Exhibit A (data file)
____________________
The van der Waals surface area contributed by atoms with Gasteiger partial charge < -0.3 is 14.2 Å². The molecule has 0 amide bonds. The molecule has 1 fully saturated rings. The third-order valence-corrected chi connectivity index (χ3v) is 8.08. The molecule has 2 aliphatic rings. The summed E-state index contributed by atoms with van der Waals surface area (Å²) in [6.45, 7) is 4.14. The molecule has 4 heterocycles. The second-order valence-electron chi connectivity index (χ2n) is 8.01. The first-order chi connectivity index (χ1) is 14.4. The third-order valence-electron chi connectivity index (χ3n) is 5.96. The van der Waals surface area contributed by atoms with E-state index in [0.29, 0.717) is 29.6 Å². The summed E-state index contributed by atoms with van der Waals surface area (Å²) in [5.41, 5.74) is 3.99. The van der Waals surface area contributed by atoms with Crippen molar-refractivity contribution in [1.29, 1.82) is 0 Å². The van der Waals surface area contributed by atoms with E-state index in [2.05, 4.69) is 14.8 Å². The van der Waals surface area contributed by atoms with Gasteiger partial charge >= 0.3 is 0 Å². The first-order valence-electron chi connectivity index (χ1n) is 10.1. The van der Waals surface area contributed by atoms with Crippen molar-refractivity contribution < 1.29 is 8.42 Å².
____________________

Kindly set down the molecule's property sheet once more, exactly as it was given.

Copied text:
The van der Waals surface area contributed by atoms with Gasteiger partial charge < -0.3 is 14.2 Å². The molecule has 0 amide bonds. The molecule has 1 fully saturated rings. The third-order valence-corrected chi connectivity index (χ3v) is 8.08. The molecule has 2 aliphatic rings. The summed E-state index contributed by atoms with van der Waals surface area (Å²) in [6.45, 7) is 4.14. The molecule has 4 heterocycles. The second-order valence-electron chi connectivity index (χ2n) is 8.01. The first-order chi connectivity index (χ1) is 14.4. The third-order valence-electron chi connectivity index (χ3n) is 5.96. The van der Waals surface area contributed by atoms with E-state index in [0.29, 0.717) is 29.6 Å². The summed E-state index contributed by atoms with van der Waals surface area (Å²) in [5.41, 5.74) is 3.99. The van der Waals surface area contributed by atoms with Crippen molar-refractivity contribution in [1.29, 1.82) is 0 Å². The van der Waals surface area contributed by atoms with E-state index in [2.05, 4.69) is 14.8 Å². The van der Waals surface area contributed by atoms with Gasteiger partial charge >= 0.3 is 0 Å². The first-order valence-electron chi connectivity index (χ1n) is 10.1. The van der Waals surface area contributed by atoms with Crippen molar-refractivity contribution < 1.29 is 8.42 Å².